Most of us are familiar with the famous phrase no man is an island. What many might not know is that it was penned during a time of extreme illness and suffering. Staring at his own possible death, John Donne famously wrote that “no man is an island,” that all mankind are connected in God, bound to each other like a continent. The death of one person then, like a bit of land swept out to sea, affects us all. Bioethicist Gilbert Meilaender would agree with Donne, writing that “the lives of fellow citizens may be bound together in such a way that all are aggrieved by the death of one.” He goes on to note that such sentiments might seem strange to moderns, coming across like quaint relics from a time when religion was more than merely a set of opinions to be held in private. To think that what one does in private, especially if one dies, somehow has an effect on everyone? This seems to fly in the face of our experience today. This is because we live in an age that is preoccupied with autonomy.
Complete autonomy – the freedom to do what we want with our lives, the freedom of comprehensive, unfettered and unhindered self-determination – is the real myth, not the lovely metaphors of Donne. Meilaender reminds us that “our identity is not an individual achievement but is socially formed from the very beginning,” being born (without consent!) into a family as utterly dependent, and dying in old age in a similar state. This is the danger that the myth of autonomy poses for us, for in its unquestioning obsession with individual freedom it fails to recognize that it “presupposes a metaphysic and a view of human nature” that is demonstrably false and dangerous when taken to its logical ends. This metaphysic presupposes a radical dualism that arbitrarily separates the human person into a lower realm of meaningless matter and an upper realm of value grounded solely in cognitive abilities. The upper realm is the seat of autonomy, and it is free to do what it wants with the lower, valueless realm of the body. This fallacious view of human nature is being worked out right before our eyes in the ethical dilemmas presented to us by things like abortion and assisted suicide – two issues that claim autonomy as one of their foundational principles.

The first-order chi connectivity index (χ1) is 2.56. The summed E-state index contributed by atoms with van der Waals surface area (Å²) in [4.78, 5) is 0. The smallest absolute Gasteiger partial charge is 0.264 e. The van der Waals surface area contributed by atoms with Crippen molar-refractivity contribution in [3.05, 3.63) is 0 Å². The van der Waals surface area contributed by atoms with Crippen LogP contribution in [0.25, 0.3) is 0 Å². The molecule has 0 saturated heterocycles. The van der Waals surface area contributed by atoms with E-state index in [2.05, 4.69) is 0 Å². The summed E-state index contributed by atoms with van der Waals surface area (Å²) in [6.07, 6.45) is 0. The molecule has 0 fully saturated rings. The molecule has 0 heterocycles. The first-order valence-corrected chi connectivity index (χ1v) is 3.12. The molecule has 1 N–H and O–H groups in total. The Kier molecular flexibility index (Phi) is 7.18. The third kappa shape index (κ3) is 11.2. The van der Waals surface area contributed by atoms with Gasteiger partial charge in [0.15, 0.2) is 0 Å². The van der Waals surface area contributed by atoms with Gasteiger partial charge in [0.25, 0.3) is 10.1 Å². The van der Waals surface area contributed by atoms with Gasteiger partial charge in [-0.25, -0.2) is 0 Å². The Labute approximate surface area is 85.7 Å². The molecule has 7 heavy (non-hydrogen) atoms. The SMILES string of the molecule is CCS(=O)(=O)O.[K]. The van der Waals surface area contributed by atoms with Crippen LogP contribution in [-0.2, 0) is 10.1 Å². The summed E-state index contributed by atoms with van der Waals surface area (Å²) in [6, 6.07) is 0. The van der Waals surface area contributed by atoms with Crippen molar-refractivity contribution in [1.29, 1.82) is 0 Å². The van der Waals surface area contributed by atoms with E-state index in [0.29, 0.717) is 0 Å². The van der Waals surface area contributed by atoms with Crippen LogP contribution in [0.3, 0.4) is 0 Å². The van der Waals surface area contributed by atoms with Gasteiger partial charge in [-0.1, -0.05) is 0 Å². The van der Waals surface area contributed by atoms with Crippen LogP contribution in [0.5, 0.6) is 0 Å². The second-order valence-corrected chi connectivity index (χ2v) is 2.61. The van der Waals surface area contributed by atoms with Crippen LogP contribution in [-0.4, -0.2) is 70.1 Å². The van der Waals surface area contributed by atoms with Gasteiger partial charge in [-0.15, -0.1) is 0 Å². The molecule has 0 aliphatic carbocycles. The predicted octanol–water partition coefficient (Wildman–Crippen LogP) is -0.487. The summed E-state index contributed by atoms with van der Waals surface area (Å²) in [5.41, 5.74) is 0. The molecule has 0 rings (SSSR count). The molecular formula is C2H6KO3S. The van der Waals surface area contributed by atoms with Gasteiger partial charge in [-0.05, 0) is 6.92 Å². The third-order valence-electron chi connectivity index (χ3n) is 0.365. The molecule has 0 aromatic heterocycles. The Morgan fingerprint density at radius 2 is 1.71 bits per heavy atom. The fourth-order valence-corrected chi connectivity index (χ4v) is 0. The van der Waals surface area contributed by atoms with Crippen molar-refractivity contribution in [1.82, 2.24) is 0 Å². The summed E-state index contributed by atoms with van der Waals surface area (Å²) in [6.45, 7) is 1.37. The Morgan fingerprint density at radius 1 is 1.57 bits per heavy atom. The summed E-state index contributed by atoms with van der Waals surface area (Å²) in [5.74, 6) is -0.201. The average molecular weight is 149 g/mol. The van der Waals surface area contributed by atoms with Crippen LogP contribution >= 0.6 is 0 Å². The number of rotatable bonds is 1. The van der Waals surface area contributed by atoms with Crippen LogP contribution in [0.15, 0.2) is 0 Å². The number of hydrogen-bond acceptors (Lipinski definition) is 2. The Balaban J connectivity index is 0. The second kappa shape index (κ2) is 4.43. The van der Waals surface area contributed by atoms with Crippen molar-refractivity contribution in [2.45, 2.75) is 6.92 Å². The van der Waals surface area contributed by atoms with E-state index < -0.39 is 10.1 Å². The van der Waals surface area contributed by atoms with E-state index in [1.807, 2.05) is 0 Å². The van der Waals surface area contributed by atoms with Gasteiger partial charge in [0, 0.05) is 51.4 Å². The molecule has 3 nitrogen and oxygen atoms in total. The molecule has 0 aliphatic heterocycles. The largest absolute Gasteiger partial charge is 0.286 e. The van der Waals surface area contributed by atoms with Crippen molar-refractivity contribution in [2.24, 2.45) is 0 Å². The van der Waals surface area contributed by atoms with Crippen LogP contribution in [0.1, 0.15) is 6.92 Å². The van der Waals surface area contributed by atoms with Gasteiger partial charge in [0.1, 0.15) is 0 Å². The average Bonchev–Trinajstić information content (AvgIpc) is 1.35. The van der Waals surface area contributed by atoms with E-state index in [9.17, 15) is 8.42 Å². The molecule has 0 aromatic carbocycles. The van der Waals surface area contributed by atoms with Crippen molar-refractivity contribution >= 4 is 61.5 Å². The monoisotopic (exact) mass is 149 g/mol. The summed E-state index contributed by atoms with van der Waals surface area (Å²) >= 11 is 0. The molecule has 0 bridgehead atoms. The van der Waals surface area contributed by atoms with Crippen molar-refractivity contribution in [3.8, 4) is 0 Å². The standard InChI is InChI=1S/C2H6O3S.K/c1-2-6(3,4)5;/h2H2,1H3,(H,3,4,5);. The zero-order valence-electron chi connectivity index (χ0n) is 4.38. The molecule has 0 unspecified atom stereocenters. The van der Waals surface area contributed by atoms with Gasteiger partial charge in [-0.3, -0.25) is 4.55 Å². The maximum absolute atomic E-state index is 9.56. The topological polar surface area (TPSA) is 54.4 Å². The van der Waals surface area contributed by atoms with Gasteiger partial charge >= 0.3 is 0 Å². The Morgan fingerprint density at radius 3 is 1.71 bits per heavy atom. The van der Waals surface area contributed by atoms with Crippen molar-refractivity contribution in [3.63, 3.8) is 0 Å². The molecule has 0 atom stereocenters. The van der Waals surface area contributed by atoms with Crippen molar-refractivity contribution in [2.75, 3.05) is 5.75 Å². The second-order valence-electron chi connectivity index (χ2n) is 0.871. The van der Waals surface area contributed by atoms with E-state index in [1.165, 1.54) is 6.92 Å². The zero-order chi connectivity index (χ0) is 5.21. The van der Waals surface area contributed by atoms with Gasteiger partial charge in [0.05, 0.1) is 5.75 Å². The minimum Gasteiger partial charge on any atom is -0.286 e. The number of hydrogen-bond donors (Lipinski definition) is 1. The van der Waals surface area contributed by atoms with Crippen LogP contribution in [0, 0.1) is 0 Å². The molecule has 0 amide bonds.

The presuppositions of extreme autonomy are ultimately self-defeating and incoherent, and nowhere is this more evident than in the question of assisted suicide. Here it is asserted that the right to self-determination is so important, so key to our personhood, that we should be free to choose when we die. In essence, we should have the right to end our personhood. The irony here is that at the very moment we demand a right to control the limits placed upon us we run up against the ultimate limit on our finite nature – death – and are, thus, permanently limited. Death is a limit, indeed, and it serves as a reminder that we do not choose to come into existence and, fight as we may, death is our future. “Therefore never send to know for whom the bell tolls; it tolls for thee,” Donne would write.
Ultimately, the telos or aim of complete autonomy is self-destruction and absurdity, and it does not take long for a culture to work out its logic. The line of reasoning is quite easy to follow in the thinking of a bioethicist like Peter Singer. Using personhood theory, he begins by arguing for euthanasia for disabled babies. With the widespread acceptance of prenatal diagnosis, he writes, pregnant women are already “offered, and usually accept, abortions in order to avoid giving birth to children” with disabilities. Why not extend the logic to children outside the womb, he asks? It’s the will of the parent that determines the morality of such an action, after all. The children themselves are hardly persons of moral value by the standards of personhood theory. He concludes that “killing a disabled infant is not morally equivalent to killing a person.”
He then simply extends the logic of personhood and autonomy to all people. For persons, respect for autonomy should compel us to allow (and even help) them to do what they want with their lives, even end them! He writes,